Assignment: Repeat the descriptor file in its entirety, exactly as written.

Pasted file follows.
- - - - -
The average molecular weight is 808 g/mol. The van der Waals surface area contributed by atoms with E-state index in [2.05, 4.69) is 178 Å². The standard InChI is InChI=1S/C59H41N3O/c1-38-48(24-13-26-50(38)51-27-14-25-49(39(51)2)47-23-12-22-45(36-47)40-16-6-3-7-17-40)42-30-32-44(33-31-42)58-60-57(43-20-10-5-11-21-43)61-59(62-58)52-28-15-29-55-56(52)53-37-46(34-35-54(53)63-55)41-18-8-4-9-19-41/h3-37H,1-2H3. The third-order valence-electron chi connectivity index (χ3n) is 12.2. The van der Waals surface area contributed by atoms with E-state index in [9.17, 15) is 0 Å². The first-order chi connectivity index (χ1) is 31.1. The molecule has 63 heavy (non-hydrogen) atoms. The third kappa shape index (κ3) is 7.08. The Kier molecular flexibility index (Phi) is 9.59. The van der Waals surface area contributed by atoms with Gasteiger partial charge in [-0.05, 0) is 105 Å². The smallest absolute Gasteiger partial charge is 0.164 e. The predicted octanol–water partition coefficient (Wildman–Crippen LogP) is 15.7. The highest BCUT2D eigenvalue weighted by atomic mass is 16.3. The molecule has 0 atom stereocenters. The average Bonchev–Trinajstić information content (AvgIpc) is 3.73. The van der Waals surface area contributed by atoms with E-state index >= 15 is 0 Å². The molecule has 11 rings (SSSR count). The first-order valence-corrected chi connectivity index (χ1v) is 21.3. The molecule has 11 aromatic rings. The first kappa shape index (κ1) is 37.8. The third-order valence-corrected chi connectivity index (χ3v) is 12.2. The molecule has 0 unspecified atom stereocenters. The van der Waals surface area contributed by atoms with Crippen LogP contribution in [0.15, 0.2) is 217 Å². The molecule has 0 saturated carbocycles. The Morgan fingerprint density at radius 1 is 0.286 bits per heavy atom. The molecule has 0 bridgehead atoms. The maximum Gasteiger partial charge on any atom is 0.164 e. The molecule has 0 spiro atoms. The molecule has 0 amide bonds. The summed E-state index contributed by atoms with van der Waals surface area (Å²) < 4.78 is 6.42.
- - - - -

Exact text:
The average molecular weight is 808 g/mol. The van der Waals surface area contributed by atoms with E-state index in [2.05, 4.69) is 178 Å². The standard InChI is InChI=1S/C59H41N3O/c1-38-48(24-13-26-50(38)51-27-14-25-49(39(51)2)47-23-12-22-45(36-47)40-16-6-3-7-17-40)42-30-32-44(33-31-42)58-60-57(43-20-10-5-11-21-43)61-59(62-58)52-28-15-29-55-56(52)53-37-46(34-35-54(53)63-55)41-18-8-4-9-19-41/h3-37H,1-2H3. The third-order valence-electron chi connectivity index (χ3n) is 12.2. The van der Waals surface area contributed by atoms with E-state index in [9.17, 15) is 0 Å². The first-order chi connectivity index (χ1) is 31.1. The molecule has 63 heavy (non-hydrogen) atoms. The third kappa shape index (κ3) is 7.08. The Kier molecular flexibility index (Phi) is 9.59. The van der Waals surface area contributed by atoms with Gasteiger partial charge in [-0.05, 0) is 105 Å². The smallest absolute Gasteiger partial charge is 0.164 e. The predicted octanol–water partition coefficient (Wildman–Crippen LogP) is 15.7. The highest BCUT2D eigenvalue weighted by atomic mass is 16.3. The molecule has 0 atom stereocenters. The average Bonchev–Trinajstić information content (AvgIpc) is 3.73. The van der Waals surface area contributed by atoms with E-state index >= 15 is 0 Å². The molecule has 11 rings (SSSR count). The first-order valence-corrected chi connectivity index (χ1v) is 21.3. The molecule has 11 aromatic rings. The first kappa shape index (κ1) is 37.8. The third-order valence-corrected chi connectivity index (χ3v) is 12.2. The molecule has 0 unspecified atom stereocenters. The van der Waals surface area contributed by atoms with Crippen LogP contribution in [0.15, 0.2) is 217 Å². The molecule has 0 saturated carbocycles. The Morgan fingerprint density at radius 1 is 0.286 bits per heavy atom. The molecule has 0 bridgehead atoms. The maximum Gasteiger partial charge on any atom is 0.164 e. The molecule has 0 spiro atoms. The molecule has 0 amide bonds. The summed E-state index contributed by atoms with van der Waals surface area (Å²) < 4.78 is 6.42.